PHOENIX--(BUSINESS WIRE)--As summer winds down, incoming freshmen are getting ready for their first year of college. In addition to picking a major and registering for classes, many are preparing to live on their own for the first time. It’s exciting – but can be an expensive too.
“In past years, students used to live on ramen noodles and dorm rooms were sparse at best, but that’s no longer the case,” said Mike Sullivan, director of education for Take Charge America, a national non-profit credit counseling and student loan counseling agency. “Today, retailers aggressively target freshmen to advertise dorm-room ‘necessities,’ but students are wise to minimize spending, especially if they’re borrowing money for college.”
To help students keep costs in check, Sullivan outlines seven tips for determining what to bring to college, and what to leave behind.
- Consult your housing office: Before buying a new toaster or candles, students should contact their housing office to fully understand rules and regulations. Many residence halls don’t allow toasters, hotplates, halogen bulbs, air conditioners, candles, waterbeds and extension cords.
- Team up with your roommate: Few dorms are large enough for multiple appliances. Students should wait and coordinate major purchases with their roommate.
- Pack the basics: Most dorm rooms include a bed, desk, mirror and trash can, and students must bring other essentials including linens, toiletries, pantry basics, cleaning supplies and a first-aid kit. If an item isn’t used on a daily or weekly basis, consider leaving it back home.
- Decorate – wisely: Students want to make their dorm rooms their own, but this doesn’t require significant spending. Framed photos, posters and a houseplant add a homey touch to any space, but it’s wise to skip the fancier furnishings and redirect funds toward tuition and books.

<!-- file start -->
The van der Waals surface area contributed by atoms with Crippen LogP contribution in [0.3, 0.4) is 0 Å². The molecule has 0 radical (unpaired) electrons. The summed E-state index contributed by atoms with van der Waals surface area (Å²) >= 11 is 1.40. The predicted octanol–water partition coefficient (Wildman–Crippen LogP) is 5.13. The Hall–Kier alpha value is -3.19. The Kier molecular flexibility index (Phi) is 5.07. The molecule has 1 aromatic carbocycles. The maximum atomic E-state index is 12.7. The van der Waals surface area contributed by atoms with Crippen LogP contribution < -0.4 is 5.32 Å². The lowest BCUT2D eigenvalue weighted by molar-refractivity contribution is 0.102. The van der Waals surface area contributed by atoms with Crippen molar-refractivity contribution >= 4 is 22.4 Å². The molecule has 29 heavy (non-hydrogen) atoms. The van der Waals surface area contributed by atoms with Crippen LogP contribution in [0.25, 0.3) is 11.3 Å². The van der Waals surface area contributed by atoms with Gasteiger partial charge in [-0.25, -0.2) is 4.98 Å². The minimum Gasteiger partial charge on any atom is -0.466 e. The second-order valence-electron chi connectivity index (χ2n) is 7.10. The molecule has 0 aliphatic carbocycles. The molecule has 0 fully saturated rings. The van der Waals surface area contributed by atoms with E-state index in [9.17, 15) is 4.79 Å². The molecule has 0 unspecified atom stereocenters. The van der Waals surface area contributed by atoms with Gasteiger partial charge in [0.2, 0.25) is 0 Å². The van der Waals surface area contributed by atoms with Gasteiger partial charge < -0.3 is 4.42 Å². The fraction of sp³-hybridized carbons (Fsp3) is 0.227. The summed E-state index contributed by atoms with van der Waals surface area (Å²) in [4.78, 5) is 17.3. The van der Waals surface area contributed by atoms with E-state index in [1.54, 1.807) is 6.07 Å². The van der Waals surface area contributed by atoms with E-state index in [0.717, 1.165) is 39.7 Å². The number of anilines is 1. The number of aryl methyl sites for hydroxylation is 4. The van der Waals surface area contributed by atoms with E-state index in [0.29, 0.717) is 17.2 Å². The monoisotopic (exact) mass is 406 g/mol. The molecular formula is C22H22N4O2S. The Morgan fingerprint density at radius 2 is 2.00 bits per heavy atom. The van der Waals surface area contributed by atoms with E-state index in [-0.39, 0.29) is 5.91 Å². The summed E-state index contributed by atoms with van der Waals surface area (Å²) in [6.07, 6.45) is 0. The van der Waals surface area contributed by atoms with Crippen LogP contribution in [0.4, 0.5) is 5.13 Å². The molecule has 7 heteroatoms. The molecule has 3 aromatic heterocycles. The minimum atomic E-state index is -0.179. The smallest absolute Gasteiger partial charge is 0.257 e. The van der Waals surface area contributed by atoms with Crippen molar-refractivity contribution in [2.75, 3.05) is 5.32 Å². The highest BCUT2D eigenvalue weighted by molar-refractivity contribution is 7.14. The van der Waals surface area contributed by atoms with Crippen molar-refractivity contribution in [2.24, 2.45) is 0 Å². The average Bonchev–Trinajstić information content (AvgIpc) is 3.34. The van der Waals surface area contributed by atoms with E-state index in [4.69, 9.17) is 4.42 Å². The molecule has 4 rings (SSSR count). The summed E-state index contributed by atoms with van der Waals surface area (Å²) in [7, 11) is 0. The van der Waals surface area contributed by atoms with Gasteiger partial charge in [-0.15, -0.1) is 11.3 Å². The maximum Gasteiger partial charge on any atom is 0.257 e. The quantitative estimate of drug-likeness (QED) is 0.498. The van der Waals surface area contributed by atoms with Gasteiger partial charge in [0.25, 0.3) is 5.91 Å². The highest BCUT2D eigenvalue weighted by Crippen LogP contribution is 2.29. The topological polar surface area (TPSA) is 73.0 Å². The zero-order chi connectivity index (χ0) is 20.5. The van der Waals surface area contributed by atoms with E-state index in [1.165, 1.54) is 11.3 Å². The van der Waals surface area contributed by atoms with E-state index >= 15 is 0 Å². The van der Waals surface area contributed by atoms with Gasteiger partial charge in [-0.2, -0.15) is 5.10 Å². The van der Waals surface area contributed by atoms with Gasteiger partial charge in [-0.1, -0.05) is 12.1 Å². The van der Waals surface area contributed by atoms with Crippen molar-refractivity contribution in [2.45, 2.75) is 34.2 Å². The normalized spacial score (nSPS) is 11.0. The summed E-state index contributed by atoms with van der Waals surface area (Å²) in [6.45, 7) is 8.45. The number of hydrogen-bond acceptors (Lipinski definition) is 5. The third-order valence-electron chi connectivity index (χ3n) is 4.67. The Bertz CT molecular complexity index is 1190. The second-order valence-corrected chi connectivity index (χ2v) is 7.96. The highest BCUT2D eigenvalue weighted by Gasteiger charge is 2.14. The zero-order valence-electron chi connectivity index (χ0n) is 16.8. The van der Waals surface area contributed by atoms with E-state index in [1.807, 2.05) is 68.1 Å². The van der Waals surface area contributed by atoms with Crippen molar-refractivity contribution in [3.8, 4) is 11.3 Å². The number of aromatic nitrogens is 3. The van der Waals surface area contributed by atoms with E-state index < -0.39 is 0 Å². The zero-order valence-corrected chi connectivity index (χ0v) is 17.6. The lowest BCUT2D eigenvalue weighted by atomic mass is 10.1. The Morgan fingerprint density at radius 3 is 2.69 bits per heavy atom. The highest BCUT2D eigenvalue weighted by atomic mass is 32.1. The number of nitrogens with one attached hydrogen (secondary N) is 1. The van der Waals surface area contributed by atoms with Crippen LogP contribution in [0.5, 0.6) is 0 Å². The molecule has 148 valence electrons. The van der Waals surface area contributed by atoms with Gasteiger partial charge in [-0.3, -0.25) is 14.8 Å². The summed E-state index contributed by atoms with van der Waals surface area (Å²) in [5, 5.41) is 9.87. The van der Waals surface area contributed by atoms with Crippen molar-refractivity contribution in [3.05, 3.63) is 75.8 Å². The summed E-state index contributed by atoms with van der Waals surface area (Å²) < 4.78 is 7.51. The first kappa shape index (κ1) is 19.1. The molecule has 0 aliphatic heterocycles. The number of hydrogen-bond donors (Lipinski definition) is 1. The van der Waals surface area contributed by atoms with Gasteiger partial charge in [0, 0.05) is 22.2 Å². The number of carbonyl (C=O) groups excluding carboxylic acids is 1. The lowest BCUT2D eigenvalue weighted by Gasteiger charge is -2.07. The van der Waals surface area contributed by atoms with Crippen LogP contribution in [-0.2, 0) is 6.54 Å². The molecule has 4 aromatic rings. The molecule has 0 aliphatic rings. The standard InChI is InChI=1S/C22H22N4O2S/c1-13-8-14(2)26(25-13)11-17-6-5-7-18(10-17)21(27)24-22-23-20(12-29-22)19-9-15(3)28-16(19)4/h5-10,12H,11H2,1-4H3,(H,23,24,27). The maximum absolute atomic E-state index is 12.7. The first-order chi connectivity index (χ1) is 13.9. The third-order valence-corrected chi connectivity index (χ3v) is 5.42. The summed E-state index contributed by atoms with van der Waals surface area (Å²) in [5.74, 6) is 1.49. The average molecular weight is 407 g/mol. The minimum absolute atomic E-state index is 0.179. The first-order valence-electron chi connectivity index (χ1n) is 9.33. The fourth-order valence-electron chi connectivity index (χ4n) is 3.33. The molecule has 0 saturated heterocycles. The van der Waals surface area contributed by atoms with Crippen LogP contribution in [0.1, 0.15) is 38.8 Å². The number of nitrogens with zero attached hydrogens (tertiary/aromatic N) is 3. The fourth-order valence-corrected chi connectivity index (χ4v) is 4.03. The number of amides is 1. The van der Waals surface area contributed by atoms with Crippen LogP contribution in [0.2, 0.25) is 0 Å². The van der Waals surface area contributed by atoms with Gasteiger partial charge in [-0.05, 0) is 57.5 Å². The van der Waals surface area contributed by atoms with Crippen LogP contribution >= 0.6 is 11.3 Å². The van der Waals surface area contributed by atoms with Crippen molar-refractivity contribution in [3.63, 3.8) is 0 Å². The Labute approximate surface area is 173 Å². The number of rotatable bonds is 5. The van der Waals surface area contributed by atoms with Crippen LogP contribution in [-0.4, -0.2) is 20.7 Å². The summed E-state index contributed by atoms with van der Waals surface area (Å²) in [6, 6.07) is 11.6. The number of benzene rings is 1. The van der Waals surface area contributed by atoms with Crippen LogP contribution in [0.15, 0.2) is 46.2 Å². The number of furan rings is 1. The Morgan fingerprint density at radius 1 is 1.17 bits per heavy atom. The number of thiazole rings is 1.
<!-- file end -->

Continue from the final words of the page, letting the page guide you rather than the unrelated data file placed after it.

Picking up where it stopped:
- Scour sales: Students can find low prices on linens and dishes at discount stores and yard sales. They can also reap savings with price-comparison apps or online auctions.
- Stock your kitchen: Dorms don’t offer much of a kitchen, but a mini-refrigerator, pantry and microwave will go a long way in cutting dining out expenses.
- Utilize campus amenities: Students who use campus fitness centers, library movie rentals, intramural sports, student clubs and on-campus entertainment will save money while also enriching their college experience.
For more financial tips, visit www.takechargeamerica.org.
About Take Charge America, Inc.
Founded in 1987, Take Charge America, Inc. is a nonprofit agency offering financial education and counseling services including credit counseling, debt management, student loan counseling, housing counseling and bankruptcy counseling. It has helped more than 1.6 million consumers nationwide manage their personal finances and debts. To learn more, visit www.takechargeamerica.org or call (888) 822-9193.